*Contributed by Geoff of Dominion Lending Centres

Are you behind on your CRA Taxes?

Income TaxNothing weighs heavy on one’s shoulders than owning a home and getting behind on your Canada Revenue taxes. Most banks will not be able to help you refinance your home to pay them off as CRA has first dibs on your house and assets. We have clients owing anywhere from $5,000- $300,000 in back taxes and have threatening letters from CRA that would keep anyone up at night.

There are options and strategies we can assist with financing your CRA debts:

1: We use alternative lenders that charge higher fees/rates for a 1-year term

2: Short term 2nd mortgage to pay off your CRA debts and then refinance back with your lender.

Find out how we can help with a no-obligation application. Let a Ryan Majeau help get you back on track!

Some CRA notes on penalties for filing late:

The first time you file late you’ll pay:

  • a late-filing penalty –5% of the amount of tax you owe, plus 1% for every month that your return is late, for up to 12 months. That adds up to a maximum of 17% of the tax you owe.
  • interest – at the prescribed interest rate on the amount you owe, beginning on May 1. You’ll also be charged interest on any late-filing penalties. Interest is compounded daily, not monthly or annually. The prescribed interest rate can change every 3 months.
  • If you miss the deadline again, the late-filing penalties are doubled. For example, if the CRA charged you late-filing penalties for any of the 3 previous years, you would pay a penalty of up to 50% made up of 10% of the taxes you owe, plus 2% of the taxes you owe for each full month that your return is late, to a maximum of 20 months.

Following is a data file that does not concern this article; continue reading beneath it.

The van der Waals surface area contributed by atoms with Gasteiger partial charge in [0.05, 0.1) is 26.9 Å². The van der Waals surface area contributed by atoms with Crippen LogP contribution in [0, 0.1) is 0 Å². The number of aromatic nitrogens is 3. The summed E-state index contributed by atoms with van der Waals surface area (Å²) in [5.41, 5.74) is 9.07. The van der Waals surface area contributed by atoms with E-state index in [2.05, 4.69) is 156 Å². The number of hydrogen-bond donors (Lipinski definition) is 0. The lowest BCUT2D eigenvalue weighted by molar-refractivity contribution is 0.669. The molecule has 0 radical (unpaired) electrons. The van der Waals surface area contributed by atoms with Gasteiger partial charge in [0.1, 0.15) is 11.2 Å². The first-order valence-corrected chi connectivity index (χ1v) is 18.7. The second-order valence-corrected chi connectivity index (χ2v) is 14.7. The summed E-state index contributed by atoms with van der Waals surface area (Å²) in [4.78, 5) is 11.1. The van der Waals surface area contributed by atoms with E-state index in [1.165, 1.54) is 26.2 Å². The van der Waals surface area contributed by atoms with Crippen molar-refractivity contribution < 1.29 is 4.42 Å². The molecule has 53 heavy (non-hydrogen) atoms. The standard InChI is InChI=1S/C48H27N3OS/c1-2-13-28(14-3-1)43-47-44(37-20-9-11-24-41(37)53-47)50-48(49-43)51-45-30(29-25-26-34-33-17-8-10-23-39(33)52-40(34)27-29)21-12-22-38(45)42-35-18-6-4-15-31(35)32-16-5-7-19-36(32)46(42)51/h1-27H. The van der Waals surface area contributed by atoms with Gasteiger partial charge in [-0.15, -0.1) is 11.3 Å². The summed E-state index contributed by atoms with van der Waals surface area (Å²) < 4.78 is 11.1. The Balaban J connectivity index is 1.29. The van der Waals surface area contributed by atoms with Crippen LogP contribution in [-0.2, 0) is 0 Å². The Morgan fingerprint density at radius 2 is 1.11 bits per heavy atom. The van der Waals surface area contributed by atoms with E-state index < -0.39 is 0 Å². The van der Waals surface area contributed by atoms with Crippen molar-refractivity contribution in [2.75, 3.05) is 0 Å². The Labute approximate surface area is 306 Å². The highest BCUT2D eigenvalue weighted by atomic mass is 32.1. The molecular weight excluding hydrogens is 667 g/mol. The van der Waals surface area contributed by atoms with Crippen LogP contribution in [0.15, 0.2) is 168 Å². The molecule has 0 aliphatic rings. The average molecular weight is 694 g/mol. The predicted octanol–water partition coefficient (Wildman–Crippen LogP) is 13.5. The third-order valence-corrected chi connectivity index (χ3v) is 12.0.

*Contributed by Kiki of Dominion Lending Centres

What To Look For In A Mortgage Broker

Best Mortgage BrokerAre you on the hunt for a mortgage broker? Or you need a mortgage broker but just don’t know it yet! Either way, this article is for you!

First up, where do you find a Mortgage Broker?

The easiest (and one of the best places to start) is with referrals from a realtor, family, friends, or co-workers. But this is just the start! There are thousands of independent mortgage brokers out there for you to partner with. So, what should you look for? That’s part 2.

What to look for in a Mortgage Broker?

When you are looking for a mortgage broker AND looking to buy a home that can lead to a very stressful time in your life. To make it easy, here are a few things that a broker should be doing for you:

1. Rates Don’t Tell the Whole Story. Getting a mortgage, refinancing your home or consolidating debts should not be seen as a quick and effortless task. There are brokers that make borrowing all about the rate; and that is just not the case. Be wary about Brokers who guarantee you a mortgage without asking for any documentation. Over the years personal lending has changed and continues to. With stricter than ever documentation requirements, lending policies and tougher credit checks, it’s important to be working with a broker who is educated. It is also important to work with a broker who asks to see the FULL picture. That means a little more work on your end to get all the proper documentation, but it can make a world of difference when it comes to selecting the right mortgage product for you.